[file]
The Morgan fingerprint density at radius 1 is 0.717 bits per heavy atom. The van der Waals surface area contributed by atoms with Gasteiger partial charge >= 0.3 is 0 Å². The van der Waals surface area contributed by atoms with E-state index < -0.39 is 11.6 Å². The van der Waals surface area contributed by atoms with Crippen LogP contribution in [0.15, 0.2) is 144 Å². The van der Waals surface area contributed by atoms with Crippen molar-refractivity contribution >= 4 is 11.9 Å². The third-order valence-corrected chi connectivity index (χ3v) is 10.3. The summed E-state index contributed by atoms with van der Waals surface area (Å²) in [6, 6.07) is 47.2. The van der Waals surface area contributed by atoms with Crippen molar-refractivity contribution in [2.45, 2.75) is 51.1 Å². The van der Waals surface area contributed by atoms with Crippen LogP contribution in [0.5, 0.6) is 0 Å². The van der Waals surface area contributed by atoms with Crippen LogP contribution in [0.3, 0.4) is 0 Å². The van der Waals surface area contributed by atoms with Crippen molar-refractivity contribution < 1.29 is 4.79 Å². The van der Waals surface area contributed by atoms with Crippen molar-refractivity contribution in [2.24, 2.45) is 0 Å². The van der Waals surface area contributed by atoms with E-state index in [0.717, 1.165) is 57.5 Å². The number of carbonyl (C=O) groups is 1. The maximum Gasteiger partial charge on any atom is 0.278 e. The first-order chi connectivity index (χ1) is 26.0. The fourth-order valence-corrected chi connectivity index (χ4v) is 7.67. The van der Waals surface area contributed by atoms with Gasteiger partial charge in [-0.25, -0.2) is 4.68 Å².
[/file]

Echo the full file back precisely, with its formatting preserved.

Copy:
The Morgan fingerprint density at radius 1 is 0.717 bits per heavy atom. The van der Waals surface area contributed by atoms with Gasteiger partial charge >= 0.3 is 0 Å². The van der Waals surface area contributed by atoms with E-state index < -0.39 is 11.6 Å². The van der Waals surface area contributed by atoms with Crippen LogP contribution in [0.15, 0.2) is 144 Å². The van der Waals surface area contributed by atoms with Crippen molar-refractivity contribution >= 4 is 11.9 Å². The third-order valence-corrected chi connectivity index (χ3v) is 10.3. The summed E-state index contributed by atoms with van der Waals surface area (Å²) in [6, 6.07) is 47.2. The van der Waals surface area contributed by atoms with Crippen molar-refractivity contribution in [2.45, 2.75) is 51.1 Å². The van der Waals surface area contributed by atoms with Crippen LogP contribution in [0.5, 0.6) is 0 Å². The van der Waals surface area contributed by atoms with Crippen LogP contribution in [0.3, 0.4) is 0 Å². The van der Waals surface area contributed by atoms with Crippen molar-refractivity contribution < 1.29 is 4.79 Å². The van der Waals surface area contributed by atoms with Crippen molar-refractivity contribution in [2.24, 2.45) is 0 Å². The van der Waals surface area contributed by atoms with E-state index in [0.717, 1.165) is 57.5 Å². The number of carbonyl (C=O) groups is 1. The maximum Gasteiger partial charge on any atom is 0.278 e. The first-order chi connectivity index (χ1) is 26.0. The fourth-order valence-corrected chi connectivity index (χ4v) is 7.67. The van der Waals surface area contributed by atoms with Gasteiger partial charge in [-0.25, -0.2) is 4.68 Å².